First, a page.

Shapero Rare Books has published a catalogue entitled Pushing the Boundaries Central Asia: From the Southern Provinces of Russia to the Sea. Most of these are travel books. Englishmen and Europeans write of their journeys to Central Asia. Some were more exploratory in nature, but others were accounts of people who simply had to get from one place to another at a time when the journey itself was an adventure worthy of writing a book. Shapero being an English bookseller, the largest group of books are English and many of those relate to trips to India when that large territory was a British colony. There is also a selection of Russian books, trips within the homeland by Russian writers, but we will not describe them in detail as they have cyrillic titles. Here, now, are a few samples from this new catalogue.
Jean-Baptiste Chappe d'Auteroche was a French explorer noted for his voyages to view the transit of Venus. The transit is when Venus passes in front of the sun, and from it, it is possible to compute the distance from earth to Venus if the transit is observed from various locations. From this, it can further be computed the distance between the various planets and their distances from the sun. At the time, astronomers knew the relative positions of the planets, but had no real idea of what the size of the solar system was. However, transits are rare events, and follow an unusual cycle. They occur eight years apart, but the next two come over 100 years apart. The result is that when astronomers knew there would be two in the 1760s, they had to act right away. Chappe is best known for his voyage to Baja California to view the second of the pair, which occurred in 1769. He made it just in time, only to die of disease two days later. Less well known is he also went to see the first in 1761, watching it from Siberia. Item 34 is his account of the 1761 trip, Voyage en Sibérie, fait par ordre du Roi en 1761... published in 1768. This is not a book merely about the transit but one of the best descriptions of the people and resources of Siberia. Chappe describes the climate, fauna, minerals and more about the land, along with providing his sociological commentary. It was not very complimentary about Russian customs, which reportedly angered Catherine the Great. The second part of the book contains the first complete English, or any European language translation of an early book by Russian explorer Krashenninikov, which describes Kamchatka along with much material on Alaska and the northwest coast of America. The book also contains numerous plates and maps. Priced at £10,000 (British pounds, or approximately $13,166 U.S. dollars).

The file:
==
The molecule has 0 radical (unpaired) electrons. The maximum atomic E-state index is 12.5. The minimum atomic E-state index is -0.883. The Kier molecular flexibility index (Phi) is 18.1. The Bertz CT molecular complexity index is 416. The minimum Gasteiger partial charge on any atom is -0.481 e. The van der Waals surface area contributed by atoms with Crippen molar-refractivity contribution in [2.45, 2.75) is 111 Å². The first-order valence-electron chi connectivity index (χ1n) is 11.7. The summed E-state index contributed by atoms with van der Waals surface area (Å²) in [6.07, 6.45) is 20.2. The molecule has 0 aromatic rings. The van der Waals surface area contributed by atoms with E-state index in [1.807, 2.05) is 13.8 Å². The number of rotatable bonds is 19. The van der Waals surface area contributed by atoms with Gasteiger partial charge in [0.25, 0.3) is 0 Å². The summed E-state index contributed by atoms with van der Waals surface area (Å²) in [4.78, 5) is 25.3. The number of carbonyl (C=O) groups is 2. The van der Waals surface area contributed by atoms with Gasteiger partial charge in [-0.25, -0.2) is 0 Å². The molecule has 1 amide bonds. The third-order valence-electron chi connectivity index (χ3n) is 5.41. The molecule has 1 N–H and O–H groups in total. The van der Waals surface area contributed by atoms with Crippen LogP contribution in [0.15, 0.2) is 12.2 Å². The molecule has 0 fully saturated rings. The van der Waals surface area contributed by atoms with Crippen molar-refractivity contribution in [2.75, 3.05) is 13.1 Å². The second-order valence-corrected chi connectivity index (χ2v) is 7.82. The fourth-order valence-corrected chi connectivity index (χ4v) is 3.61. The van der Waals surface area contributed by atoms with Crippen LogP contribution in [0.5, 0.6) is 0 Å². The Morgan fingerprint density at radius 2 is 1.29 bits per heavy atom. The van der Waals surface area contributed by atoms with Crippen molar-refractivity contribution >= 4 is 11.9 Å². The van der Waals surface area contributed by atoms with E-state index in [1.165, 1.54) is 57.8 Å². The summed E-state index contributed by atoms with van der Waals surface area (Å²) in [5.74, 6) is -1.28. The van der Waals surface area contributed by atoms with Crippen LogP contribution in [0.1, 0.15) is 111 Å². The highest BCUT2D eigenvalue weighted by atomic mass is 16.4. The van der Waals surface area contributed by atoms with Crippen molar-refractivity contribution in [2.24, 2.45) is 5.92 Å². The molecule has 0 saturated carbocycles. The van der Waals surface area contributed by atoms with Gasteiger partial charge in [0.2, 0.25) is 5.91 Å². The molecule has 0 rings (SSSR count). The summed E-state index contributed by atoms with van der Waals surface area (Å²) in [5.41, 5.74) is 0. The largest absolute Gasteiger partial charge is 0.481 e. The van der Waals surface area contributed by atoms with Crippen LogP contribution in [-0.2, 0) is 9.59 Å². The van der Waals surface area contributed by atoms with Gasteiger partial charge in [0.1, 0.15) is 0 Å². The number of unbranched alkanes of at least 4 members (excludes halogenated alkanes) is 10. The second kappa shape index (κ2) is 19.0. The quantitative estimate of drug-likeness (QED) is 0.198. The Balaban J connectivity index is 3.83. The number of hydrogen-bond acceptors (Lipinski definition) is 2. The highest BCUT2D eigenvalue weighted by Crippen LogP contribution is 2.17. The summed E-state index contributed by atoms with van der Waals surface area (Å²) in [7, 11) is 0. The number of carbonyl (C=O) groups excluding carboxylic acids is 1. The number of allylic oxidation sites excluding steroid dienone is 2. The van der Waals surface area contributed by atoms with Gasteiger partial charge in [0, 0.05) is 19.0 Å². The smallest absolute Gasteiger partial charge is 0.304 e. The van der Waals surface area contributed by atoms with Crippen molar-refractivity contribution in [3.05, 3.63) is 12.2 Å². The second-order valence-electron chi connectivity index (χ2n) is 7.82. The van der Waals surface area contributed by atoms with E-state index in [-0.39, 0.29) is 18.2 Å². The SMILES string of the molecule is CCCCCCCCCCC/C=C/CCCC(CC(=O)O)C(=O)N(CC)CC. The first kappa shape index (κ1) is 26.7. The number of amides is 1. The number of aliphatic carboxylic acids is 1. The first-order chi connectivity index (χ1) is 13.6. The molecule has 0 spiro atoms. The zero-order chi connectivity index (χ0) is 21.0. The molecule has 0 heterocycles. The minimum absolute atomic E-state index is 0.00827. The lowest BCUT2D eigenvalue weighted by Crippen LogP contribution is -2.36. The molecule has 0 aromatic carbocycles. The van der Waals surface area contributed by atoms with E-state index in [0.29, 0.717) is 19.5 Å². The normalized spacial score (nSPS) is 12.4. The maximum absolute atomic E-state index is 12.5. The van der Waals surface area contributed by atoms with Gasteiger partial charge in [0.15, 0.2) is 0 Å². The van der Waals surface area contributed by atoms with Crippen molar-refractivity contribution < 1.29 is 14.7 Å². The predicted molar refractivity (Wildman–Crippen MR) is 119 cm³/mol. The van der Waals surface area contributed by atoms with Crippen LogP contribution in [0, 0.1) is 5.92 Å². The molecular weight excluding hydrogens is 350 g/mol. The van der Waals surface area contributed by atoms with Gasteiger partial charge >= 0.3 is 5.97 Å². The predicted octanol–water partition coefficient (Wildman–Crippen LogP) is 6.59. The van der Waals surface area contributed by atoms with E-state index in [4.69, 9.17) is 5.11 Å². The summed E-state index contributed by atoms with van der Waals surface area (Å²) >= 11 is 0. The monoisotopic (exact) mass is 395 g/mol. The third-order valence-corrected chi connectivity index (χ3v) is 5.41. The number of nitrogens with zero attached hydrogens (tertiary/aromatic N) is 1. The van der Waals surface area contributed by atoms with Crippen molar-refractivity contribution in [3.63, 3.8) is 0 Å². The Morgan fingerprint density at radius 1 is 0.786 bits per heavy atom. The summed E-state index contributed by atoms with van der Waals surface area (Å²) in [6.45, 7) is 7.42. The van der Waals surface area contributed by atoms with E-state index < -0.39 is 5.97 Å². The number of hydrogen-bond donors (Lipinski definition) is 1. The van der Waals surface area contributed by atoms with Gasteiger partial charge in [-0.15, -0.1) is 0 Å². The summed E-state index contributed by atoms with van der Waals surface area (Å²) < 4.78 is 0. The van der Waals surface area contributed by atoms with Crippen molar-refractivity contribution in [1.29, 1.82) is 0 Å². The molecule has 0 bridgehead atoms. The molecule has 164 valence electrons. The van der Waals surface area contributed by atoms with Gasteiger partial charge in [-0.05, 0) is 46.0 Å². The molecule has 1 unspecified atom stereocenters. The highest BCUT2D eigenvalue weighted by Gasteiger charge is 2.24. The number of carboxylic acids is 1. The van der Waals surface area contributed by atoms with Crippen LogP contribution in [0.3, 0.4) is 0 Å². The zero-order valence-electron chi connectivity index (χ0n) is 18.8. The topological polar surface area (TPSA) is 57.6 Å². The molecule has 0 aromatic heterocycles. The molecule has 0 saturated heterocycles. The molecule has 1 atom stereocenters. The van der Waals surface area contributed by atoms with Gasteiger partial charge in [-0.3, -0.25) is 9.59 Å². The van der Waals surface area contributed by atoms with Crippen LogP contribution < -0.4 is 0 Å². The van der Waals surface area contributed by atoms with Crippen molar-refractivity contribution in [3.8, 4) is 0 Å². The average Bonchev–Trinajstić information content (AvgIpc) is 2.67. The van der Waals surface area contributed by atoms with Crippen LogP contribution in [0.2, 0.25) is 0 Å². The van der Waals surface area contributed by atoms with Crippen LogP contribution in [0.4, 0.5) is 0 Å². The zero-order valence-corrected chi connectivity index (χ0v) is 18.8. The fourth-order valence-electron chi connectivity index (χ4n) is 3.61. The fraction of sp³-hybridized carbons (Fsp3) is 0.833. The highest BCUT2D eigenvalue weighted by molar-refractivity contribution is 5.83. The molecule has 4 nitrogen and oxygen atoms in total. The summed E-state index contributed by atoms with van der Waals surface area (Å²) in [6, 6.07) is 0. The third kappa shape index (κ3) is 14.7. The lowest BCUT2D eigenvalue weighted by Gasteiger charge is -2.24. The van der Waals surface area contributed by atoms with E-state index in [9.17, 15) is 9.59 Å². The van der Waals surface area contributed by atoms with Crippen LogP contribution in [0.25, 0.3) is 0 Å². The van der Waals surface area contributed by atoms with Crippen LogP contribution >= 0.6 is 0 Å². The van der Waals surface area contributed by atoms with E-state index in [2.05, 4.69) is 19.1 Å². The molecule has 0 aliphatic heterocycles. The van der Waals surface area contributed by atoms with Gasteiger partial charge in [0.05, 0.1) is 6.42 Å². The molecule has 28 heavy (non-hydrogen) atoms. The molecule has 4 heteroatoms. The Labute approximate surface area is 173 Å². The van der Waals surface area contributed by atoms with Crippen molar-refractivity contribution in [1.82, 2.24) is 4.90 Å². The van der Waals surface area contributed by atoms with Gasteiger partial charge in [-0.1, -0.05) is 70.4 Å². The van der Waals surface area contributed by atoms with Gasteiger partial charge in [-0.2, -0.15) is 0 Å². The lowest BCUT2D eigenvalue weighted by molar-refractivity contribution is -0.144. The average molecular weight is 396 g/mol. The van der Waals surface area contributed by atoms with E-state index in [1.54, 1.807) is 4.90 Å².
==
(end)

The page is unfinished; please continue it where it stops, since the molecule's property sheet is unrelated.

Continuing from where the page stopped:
Here is a book by another long ago visitor to Siberia who also went for a specific research purpose, but ended up telling us about the land and its people. Adolph Erman accompanied the Norwegian expedition to Russia and Siberia in 1828. He went there to observe the geography, and in particular, the terrestrial magnetism. Item 50 is the first English edition of his account published in 1848, Travels in Siberia: Including Excursions Northwards, Down the Obi, to the Polar Circle, and Southwards, to the Chinese Frontier. Erman continued on alone farther than the expedition, eventually circling the globe by sailing the Pacific via South America. £850 (US $1,120).